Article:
Lorenzo Romano Amedeo Carlo Avogadro, Count of Quaregna and Cerreto[also Italian: [ameˈdɛːo avoˈɡaːdro]; 9 August 1776 – 9 July 1856) was an Italian scientist, most noted for his contribution to molecular theory now known as Avogadro's law, which states that equal volumes of gases under the same conditions of temperature and pressure will contain equal numbers of molecules. In tribute to him, the number of elementary entities (atoms, molecules, ions or other particles) in 1 mole of a substance, 6.02214076×1023, is known as the Avogadro constant.
Amedeo Avogadro was born in Turin to a noble family of the Kingdom of Sardinia (now part of Italy) in the year 1776. He graduated in ecclesiastical law at the late age of 20 and began to practice. Soon after, he dedicated himself to physics and mathematics (then called positive philosophy), and in 1809 started teaching them at a liceo (high school) in Vercelli, where his family lived and had some property.
In 1811, he published an article with the title Essai d'une manière de déterminer les masses relatives des molécules élémentaires des corps, et les proportions selon lesquelles elles entrent dans ces combinaisons ("Essay on a manner of Determining the Relative Masses of the Elementary Molecules of Bodies and the Proportions by Which They Enter These Combinations"), which contains Avogadro's hypothesis. Avogadro submitted this essay to Jean-Claude Delamétherie's Journal de Physique, de Chimie et d'Histoire naturelle ("Journal of Physics, Chemistry and Natural History").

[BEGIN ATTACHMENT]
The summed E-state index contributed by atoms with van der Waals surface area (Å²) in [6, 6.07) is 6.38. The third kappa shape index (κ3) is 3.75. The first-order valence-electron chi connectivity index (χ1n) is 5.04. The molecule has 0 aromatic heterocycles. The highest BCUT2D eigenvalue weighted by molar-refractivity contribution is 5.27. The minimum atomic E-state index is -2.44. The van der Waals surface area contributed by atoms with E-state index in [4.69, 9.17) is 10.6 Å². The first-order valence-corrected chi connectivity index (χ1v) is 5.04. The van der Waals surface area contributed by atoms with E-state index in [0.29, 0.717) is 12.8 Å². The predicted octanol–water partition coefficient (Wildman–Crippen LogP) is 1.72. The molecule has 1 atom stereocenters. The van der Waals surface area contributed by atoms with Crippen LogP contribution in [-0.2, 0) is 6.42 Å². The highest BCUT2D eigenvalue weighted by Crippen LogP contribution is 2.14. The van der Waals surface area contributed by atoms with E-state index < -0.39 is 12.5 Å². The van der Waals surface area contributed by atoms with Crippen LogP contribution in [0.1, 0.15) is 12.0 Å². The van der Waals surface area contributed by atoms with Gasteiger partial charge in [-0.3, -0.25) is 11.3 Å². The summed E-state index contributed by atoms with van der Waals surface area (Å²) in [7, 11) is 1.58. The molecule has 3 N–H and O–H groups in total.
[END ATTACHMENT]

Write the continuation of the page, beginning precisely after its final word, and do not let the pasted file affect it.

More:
In 1820, he became a professor of physics at the University of Turin. Turin was now the capital of the restored Savoyard Kingdom of Sardinia under Victor Emmanuel I. Avogadro was active in the revolutionary movement of March 1821. As a result, he lost his chair in 1823 (or, as the university officially declared, it was "very glad to allow this interesting scientist to take a rest from heavy teaching duties, in order to be able to give better attention to his researches"). Eventually, King Charles Albert granted a Constitution (Statuto Albertino) in 1848. Well before this, Avogadro had been recalled to the university in Turin in 1833, where he taught for another twenty years.
Little is known about Avogadro's private life, which appears to have been sober and religious. He married Felicita Mazzé and had six children.[dubious – discuss] Avogadro held posts dealing with statistics, meteorology, and weights and measures (he introduced the metric system into Piedmont) and was a member of the Royal Superior Council on Public Instruction.
He died on 9 July 1856.e of the seven SI base units and represented by NA.Here are some of his pictures
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